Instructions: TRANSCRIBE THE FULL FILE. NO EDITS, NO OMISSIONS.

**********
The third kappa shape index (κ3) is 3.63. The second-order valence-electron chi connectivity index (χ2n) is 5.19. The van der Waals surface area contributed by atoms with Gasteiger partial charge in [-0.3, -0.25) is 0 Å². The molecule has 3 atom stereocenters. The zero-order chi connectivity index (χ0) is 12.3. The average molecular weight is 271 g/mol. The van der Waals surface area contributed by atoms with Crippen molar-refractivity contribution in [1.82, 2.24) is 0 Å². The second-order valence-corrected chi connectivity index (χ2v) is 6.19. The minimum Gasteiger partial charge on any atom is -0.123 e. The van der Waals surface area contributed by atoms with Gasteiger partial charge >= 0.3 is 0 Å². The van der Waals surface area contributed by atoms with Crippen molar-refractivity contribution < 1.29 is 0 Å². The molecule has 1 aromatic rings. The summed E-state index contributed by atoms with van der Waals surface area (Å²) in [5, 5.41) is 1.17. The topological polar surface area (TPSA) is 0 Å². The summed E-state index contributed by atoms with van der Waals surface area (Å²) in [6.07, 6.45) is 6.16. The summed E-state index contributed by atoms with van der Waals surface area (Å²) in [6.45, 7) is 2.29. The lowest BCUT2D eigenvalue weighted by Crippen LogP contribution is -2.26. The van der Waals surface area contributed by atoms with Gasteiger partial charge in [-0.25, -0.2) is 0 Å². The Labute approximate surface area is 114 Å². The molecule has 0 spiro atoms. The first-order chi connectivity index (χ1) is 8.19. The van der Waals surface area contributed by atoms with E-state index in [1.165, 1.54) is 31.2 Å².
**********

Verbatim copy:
The third kappa shape index (κ3) is 3.63. The second-order valence-electron chi connectivity index (χ2n) is 5.19. The van der Waals surface area contributed by atoms with Gasteiger partial charge in [-0.3, -0.25) is 0 Å². The molecule has 3 atom stereocenters. The zero-order chi connectivity index (χ0) is 12.3. The average molecular weight is 271 g/mol. The van der Waals surface area contributed by atoms with Crippen molar-refractivity contribution in [1.82, 2.24) is 0 Å². The second-order valence-corrected chi connectivity index (χ2v) is 6.19. The minimum Gasteiger partial charge on any atom is -0.123 e. The van der Waals surface area contributed by atoms with Gasteiger partial charge >= 0.3 is 0 Å². The van der Waals surface area contributed by atoms with Crippen molar-refractivity contribution < 1.29 is 0 Å². The molecule has 1 aromatic rings. The summed E-state index contributed by atoms with van der Waals surface area (Å²) in [5, 5.41) is 1.17. The topological polar surface area (TPSA) is 0 Å². The summed E-state index contributed by atoms with van der Waals surface area (Å²) in [6.07, 6.45) is 6.16. The summed E-state index contributed by atoms with van der Waals surface area (Å²) in [6.45, 7) is 2.29. The lowest BCUT2D eigenvalue weighted by Crippen LogP contribution is -2.26. The van der Waals surface area contributed by atoms with Gasteiger partial charge in [-0.25, -0.2) is 0 Å². The Labute approximate surface area is 114 Å². The molecule has 0 spiro atoms. The first-order chi connectivity index (χ1) is 8.19. The van der Waals surface area contributed by atoms with E-state index in [1.165, 1.54) is 31.2 Å².